As an environmentalist, I enjoyed reading your recent article concerning K&L Gates ("How many ways has K&L Gates touched you today?" Jan. 19). It is absolutely critical for weekly media outlets such as the Independent to take a more active role in apprising the local populace of local land use issues.
The Independent's role is becoming increasingly more important due to mainstream newspapers' daily reporting resources being whittled to the core. With this increased responsibility will come the need for more balanced reporting to increase the Independent's credibility to the mainstream. An opportunity for balance was missed when describing the rezoning case for the proposed apartments where Hillsborough Street and Morgan Street merge.
The proposed project could potentially be a good example of urban infill in a vacated industrial zone, providing an alternative to the vast suburban sprawl that typifies so many American cities. For the most part, local residents wanted to work with the developer in improving conditions for the rezoning to allow the project to proceed.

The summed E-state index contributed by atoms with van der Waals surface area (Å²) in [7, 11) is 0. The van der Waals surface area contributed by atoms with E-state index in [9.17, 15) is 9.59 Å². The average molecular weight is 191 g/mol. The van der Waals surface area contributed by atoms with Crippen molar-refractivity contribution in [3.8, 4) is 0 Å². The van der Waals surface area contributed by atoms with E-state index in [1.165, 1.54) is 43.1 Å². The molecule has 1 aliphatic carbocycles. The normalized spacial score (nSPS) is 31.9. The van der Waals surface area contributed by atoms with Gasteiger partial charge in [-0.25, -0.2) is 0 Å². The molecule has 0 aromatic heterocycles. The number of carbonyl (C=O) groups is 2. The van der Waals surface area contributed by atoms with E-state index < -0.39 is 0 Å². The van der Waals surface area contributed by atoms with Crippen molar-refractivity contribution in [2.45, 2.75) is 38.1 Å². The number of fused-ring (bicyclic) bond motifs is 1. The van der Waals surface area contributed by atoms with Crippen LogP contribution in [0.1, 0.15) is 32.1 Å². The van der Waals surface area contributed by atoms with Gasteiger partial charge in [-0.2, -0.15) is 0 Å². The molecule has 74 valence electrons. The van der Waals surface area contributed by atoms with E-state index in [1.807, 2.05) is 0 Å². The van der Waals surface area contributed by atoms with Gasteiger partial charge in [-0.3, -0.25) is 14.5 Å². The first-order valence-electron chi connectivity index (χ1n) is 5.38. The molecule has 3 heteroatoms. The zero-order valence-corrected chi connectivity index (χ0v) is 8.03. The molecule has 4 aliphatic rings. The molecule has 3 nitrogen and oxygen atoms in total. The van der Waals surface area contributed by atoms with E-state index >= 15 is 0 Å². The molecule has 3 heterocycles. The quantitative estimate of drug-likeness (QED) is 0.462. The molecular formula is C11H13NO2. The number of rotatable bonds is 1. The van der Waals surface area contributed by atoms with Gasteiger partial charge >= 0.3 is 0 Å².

Attorneys at K&L Gates tirelessly met with and reached out to neighborhood groups to help the developer understand the community's concerns. Conditions to improve green space, add pedestrian connectivity, set height and density restrictions, and numerous others were reached because of K&L Gates' outreach. Eventually, the rezoning application received the endorsement of the Raleigh planning commission as being compliant with Raleigh's new comprehensive plan and passed a City Council vote 7-1.
It's true, a small tract bordering the back yards of some single-family and rental properties were left out of the rezoning, but this was essentially their choice to keep the current industrial zoning instead of the proposed residential zoning. The overall result of the interaction between concerned residents, city officials and the developer's agents produced a potentially positive project for Raleigh and our environment. Thanks, K&L Gates.